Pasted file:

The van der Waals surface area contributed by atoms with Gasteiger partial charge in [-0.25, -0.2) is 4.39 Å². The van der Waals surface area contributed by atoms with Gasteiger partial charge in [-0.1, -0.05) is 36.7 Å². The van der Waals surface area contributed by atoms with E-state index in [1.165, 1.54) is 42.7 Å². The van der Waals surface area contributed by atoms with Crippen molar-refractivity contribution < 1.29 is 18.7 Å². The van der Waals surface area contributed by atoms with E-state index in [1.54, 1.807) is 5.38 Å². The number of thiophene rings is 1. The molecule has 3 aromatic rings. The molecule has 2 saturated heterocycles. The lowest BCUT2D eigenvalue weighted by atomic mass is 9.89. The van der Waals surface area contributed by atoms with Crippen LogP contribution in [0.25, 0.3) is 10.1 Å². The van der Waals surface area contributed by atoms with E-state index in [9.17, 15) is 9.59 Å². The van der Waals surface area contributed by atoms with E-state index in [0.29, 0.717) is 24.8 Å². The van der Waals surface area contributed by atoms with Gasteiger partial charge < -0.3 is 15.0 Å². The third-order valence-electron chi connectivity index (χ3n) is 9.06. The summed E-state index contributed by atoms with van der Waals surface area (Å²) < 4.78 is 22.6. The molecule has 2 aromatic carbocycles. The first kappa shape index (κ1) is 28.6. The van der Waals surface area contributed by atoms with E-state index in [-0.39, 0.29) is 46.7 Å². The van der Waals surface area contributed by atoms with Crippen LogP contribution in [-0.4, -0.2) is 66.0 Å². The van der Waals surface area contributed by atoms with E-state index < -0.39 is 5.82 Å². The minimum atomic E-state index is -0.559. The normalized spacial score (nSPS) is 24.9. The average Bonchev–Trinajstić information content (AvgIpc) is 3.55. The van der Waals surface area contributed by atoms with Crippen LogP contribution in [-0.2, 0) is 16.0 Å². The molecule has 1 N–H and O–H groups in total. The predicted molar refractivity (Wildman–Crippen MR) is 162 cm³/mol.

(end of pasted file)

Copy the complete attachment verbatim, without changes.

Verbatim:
The van der Waals surface area contributed by atoms with Gasteiger partial charge in [-0.25, -0.2) is 4.39 Å². The van der Waals surface area contributed by atoms with Gasteiger partial charge in [-0.1, -0.05) is 36.7 Å². The van der Waals surface area contributed by atoms with E-state index in [1.165, 1.54) is 42.7 Å². The van der Waals surface area contributed by atoms with Crippen molar-refractivity contribution < 1.29 is 18.7 Å². The van der Waals surface area contributed by atoms with E-state index in [1.54, 1.807) is 5.38 Å². The number of thiophene rings is 1. The molecule has 3 aromatic rings. The molecule has 2 saturated heterocycles. The lowest BCUT2D eigenvalue weighted by atomic mass is 9.89. The van der Waals surface area contributed by atoms with Crippen LogP contribution in [0.25, 0.3) is 10.1 Å². The van der Waals surface area contributed by atoms with E-state index in [9.17, 15) is 9.59 Å². The van der Waals surface area contributed by atoms with E-state index in [0.29, 0.717) is 24.8 Å². The van der Waals surface area contributed by atoms with Gasteiger partial charge < -0.3 is 15.0 Å². The third-order valence-electron chi connectivity index (χ3n) is 9.06. The summed E-state index contributed by atoms with van der Waals surface area (Å²) < 4.78 is 22.6. The molecule has 2 aromatic carbocycles. The first kappa shape index (κ1) is 28.6. The van der Waals surface area contributed by atoms with E-state index in [-0.39, 0.29) is 46.7 Å². The van der Waals surface area contributed by atoms with Crippen LogP contribution in [-0.4, -0.2) is 66.0 Å². The van der Waals surface area contributed by atoms with E-state index < -0.39 is 5.82 Å². The minimum atomic E-state index is -0.559. The normalized spacial score (nSPS) is 24.9. The average Bonchev–Trinajstić information content (AvgIpc) is 3.55. The van der Waals surface area contributed by atoms with Crippen LogP contribution in [-0.2, 0) is 16.0 Å². The molecule has 1 N–H and O–H groups in total. The predicted molar refractivity (Wildman–Crippen MR) is 162 cm³/mol.